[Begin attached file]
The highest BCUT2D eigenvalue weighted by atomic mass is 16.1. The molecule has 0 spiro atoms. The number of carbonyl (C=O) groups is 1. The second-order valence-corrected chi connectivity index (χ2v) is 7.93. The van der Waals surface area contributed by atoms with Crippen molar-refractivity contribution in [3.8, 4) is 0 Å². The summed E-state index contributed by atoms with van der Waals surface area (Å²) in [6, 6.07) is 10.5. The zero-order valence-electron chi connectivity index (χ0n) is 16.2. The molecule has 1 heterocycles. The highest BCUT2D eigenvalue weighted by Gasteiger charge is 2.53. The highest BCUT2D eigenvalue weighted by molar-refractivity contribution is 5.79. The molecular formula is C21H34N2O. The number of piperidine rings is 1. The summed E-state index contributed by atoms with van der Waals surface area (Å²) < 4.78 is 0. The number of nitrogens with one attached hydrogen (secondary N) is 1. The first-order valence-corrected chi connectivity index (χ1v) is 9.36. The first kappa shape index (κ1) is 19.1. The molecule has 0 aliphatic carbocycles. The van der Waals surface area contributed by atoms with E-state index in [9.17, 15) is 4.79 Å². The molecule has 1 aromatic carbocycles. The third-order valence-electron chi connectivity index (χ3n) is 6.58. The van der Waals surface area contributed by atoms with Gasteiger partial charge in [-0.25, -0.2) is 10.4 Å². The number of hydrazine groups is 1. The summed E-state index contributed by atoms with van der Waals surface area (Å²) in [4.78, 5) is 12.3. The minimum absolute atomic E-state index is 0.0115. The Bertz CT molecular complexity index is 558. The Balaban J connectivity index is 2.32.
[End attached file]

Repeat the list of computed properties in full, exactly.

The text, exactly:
The highest BCUT2D eigenvalue weighted by atomic mass is 16.1. The molecule has 0 spiro atoms. The number of carbonyl (C=O) groups is 1. The second-order valence-corrected chi connectivity index (χ2v) is 7.93. The van der Waals surface area contributed by atoms with Crippen molar-refractivity contribution in [3.8, 4) is 0 Å². The summed E-state index contributed by atoms with van der Waals surface area (Å²) in [6, 6.07) is 10.5. The zero-order valence-electron chi connectivity index (χ0n) is 16.2. The molecule has 1 heterocycles. The highest BCUT2D eigenvalue weighted by Gasteiger charge is 2.53. The highest BCUT2D eigenvalue weighted by molar-refractivity contribution is 5.79. The molecular formula is C21H34N2O. The number of piperidine rings is 1. The summed E-state index contributed by atoms with van der Waals surface area (Å²) < 4.78 is 0. The number of nitrogens with one attached hydrogen (secondary N) is 1. The first-order valence-corrected chi connectivity index (χ1v) is 9.36. The first kappa shape index (κ1) is 19.1. The molecule has 0 aliphatic carbocycles. The van der Waals surface area contributed by atoms with E-state index in [9.17, 15) is 4.79 Å². The molecule has 1 aromatic carbocycles. The third-order valence-electron chi connectivity index (χ3n) is 6.58. The van der Waals surface area contributed by atoms with Gasteiger partial charge in [-0.25, -0.2) is 10.4 Å². The number of hydrazine groups is 1. The summed E-state index contributed by atoms with van der Waals surface area (Å²) in [4.78, 5) is 12.3. The minimum absolute atomic E-state index is 0.0115. The Bertz CT molecular complexity index is 558. The Balaban J connectivity index is 2.32.